The weather caused wild wave patterns down the Nile. From Assuit through to the delta and to the sea feluccas and tourist boats were rocked. On the Mediterranean into the Ionian Sea the waves were tumultuous at the mouths of the small harbours and bays. In Albania they blew from the port of Vlora over the mountain passes to Gramsch.

In Egypt trailing gusts drove the surfaces of marshes, lagoons and wetlands over coastal roads and into delta towns. The windowless cement hut in Raz El Bar where the dead engineer had holidayed before he retired was flooded. The waters left patterns of shards of cracked shells on the street in front of it. The road to the hut was littered with heaps of rubbish and piles of dead birds woven with reeds and small stones.

The evening before, the only fishing boat that had risked a trip out from the port of Raz El Bar had difficulty threading the narrow opening between concrete abutments to get back into the harbour. It surfed in high on the swells from the deep water, its hold empty, moving sideways until turning sharply, almost at right angles just as it reached the narrow harbour entrance. The boat hovered there an instant, seemingly on the spray and in the sky. It then jerked itself around, turning, keeling over, and knifed in close to tipping, with its masts at acute angles to the sea. The boat righted at the last moment, hurled into the calm inner harbour on a dying wave, scraping its sides on the jetty behind the seawall.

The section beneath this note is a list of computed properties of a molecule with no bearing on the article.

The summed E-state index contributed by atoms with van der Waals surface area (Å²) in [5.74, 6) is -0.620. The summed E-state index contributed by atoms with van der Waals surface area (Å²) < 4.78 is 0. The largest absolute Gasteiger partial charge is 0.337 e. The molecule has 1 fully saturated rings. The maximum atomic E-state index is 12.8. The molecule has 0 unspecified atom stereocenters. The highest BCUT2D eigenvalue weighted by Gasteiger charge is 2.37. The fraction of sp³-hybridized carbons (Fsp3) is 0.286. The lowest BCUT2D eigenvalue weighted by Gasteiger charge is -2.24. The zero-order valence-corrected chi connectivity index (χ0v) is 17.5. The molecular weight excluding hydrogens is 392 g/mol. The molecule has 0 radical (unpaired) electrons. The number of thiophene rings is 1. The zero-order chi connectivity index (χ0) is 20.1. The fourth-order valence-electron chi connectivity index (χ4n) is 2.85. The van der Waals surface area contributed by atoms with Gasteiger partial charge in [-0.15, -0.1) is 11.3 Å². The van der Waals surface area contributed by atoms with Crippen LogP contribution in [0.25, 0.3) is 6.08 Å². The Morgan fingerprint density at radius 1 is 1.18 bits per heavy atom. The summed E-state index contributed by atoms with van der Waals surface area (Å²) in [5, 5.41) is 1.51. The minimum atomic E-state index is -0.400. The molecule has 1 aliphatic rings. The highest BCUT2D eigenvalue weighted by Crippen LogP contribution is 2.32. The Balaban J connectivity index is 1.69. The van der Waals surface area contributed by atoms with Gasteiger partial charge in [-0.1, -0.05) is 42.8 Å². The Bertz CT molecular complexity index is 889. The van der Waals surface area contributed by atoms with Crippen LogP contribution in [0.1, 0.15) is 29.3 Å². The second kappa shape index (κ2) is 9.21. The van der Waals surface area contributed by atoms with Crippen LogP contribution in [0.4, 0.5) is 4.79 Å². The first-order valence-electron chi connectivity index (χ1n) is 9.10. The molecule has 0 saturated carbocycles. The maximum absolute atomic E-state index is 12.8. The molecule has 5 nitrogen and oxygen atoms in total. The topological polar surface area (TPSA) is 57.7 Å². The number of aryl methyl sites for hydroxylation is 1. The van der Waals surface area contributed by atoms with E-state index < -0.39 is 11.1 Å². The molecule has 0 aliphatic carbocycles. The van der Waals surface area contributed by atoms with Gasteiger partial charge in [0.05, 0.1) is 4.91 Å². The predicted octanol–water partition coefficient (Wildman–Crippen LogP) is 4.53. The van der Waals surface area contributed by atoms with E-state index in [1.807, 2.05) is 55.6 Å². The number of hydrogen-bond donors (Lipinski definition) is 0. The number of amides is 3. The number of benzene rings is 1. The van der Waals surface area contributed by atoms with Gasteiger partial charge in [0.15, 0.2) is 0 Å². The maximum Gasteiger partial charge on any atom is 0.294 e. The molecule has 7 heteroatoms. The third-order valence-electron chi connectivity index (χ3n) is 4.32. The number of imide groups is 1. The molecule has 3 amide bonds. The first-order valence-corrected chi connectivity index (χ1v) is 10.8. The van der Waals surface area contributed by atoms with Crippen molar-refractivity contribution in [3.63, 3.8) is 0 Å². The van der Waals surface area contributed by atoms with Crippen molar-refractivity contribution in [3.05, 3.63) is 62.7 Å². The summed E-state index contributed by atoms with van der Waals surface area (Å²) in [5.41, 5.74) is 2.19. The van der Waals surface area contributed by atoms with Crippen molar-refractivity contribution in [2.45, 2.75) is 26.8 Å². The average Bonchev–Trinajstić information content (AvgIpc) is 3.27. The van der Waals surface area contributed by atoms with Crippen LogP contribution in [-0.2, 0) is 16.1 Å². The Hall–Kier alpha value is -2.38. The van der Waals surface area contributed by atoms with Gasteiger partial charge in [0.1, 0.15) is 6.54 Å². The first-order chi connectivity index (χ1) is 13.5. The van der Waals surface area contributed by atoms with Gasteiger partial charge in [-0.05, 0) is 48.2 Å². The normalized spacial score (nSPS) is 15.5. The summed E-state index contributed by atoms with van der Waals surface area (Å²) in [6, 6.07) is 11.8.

Red the Nile, Blue the Hills is published by Blue Orange Publishing.

Monday, April 24, 2006



A decline.
of fashionable successions
of colourful sterotypes
of decaying monuments
of unageing intellect

none could tell the end of it
in the world
never being
so much booty, samite robes veir,
choicest things,
large women and eunuchs
curves of swords shortened
cowering Platonic
academics hiding ‘til
Lucretia is born

A time since you paced the boundaries
Under an image
Blazoned in the sky.

Wednesday, April 19, 2006